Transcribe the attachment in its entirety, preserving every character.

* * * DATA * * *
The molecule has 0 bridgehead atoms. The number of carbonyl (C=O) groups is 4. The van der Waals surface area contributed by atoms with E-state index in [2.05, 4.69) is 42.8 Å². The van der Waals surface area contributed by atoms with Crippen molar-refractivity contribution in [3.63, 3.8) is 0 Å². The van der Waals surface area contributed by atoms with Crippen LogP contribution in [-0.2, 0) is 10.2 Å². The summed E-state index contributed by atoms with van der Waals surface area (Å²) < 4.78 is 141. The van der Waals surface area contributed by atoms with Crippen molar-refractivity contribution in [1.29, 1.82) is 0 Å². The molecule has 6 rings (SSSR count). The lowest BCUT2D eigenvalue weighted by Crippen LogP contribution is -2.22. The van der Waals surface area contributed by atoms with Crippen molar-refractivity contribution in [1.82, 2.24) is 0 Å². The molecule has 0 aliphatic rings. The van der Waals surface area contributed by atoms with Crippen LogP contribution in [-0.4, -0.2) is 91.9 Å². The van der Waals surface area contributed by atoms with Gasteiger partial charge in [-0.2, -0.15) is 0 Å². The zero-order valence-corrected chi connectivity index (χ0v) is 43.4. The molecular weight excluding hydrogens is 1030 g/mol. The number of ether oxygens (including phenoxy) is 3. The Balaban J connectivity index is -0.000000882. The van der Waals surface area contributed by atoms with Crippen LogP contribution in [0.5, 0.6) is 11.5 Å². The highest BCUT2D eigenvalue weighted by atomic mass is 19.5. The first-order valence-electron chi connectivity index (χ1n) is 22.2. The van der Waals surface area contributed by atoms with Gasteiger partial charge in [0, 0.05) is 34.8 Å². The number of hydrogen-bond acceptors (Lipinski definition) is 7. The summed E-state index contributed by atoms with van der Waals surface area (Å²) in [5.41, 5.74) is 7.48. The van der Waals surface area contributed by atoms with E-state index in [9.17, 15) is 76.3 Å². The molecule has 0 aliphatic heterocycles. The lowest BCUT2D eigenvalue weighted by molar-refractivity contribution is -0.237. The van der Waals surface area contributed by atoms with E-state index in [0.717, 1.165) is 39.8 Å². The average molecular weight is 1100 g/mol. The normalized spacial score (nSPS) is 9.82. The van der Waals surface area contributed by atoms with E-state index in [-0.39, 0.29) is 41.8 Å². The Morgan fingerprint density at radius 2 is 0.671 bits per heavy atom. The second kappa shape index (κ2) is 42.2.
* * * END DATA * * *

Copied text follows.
The molecule has 0 bridgehead atoms. The number of carbonyl (C=O) groups is 4. The van der Waals surface area contributed by atoms with E-state index in [2.05, 4.69) is 42.8 Å². The van der Waals surface area contributed by atoms with Crippen molar-refractivity contribution in [3.63, 3.8) is 0 Å². The van der Waals surface area contributed by atoms with Crippen LogP contribution in [-0.2, 0) is 10.2 Å². The summed E-state index contributed by atoms with van der Waals surface area (Å²) < 4.78 is 141. The van der Waals surface area contributed by atoms with Crippen molar-refractivity contribution in [1.29, 1.82) is 0 Å². The molecule has 6 rings (SSSR count). The lowest BCUT2D eigenvalue weighted by Crippen LogP contribution is -2.22. The van der Waals surface area contributed by atoms with Crippen molar-refractivity contribution in [1.82, 2.24) is 0 Å². The molecule has 0 aliphatic rings. The van der Waals surface area contributed by atoms with Crippen LogP contribution in [-0.4, -0.2) is 91.9 Å². The van der Waals surface area contributed by atoms with Gasteiger partial charge in [-0.2, -0.15) is 0 Å². The zero-order valence-corrected chi connectivity index (χ0v) is 43.4. The molecular weight excluding hydrogens is 1030 g/mol. The number of ether oxygens (including phenoxy) is 3. The Balaban J connectivity index is -0.000000882. The van der Waals surface area contributed by atoms with Crippen LogP contribution in [0.5, 0.6) is 11.5 Å². The highest BCUT2D eigenvalue weighted by atomic mass is 19.5. The first-order valence-electron chi connectivity index (χ1n) is 22.2. The van der Waals surface area contributed by atoms with Gasteiger partial charge in [0, 0.05) is 34.8 Å². The number of hydrogen-bond acceptors (Lipinski definition) is 7. The summed E-state index contributed by atoms with van der Waals surface area (Å²) in [5.41, 5.74) is 7.48. The van der Waals surface area contributed by atoms with E-state index in [9.17, 15) is 76.3 Å². The molecule has 0 aliphatic heterocycles. The lowest BCUT2D eigenvalue weighted by molar-refractivity contribution is -0.237. The van der Waals surface area contributed by atoms with E-state index in [0.717, 1.165) is 39.8 Å². The average molecular weight is 1100 g/mol. The normalized spacial score (nSPS) is 9.82. The van der Waals surface area contributed by atoms with E-state index in [-0.39, 0.29) is 41.8 Å². The Morgan fingerprint density at radius 2 is 0.671 bits per heavy atom. The second kappa shape index (κ2) is 42.2.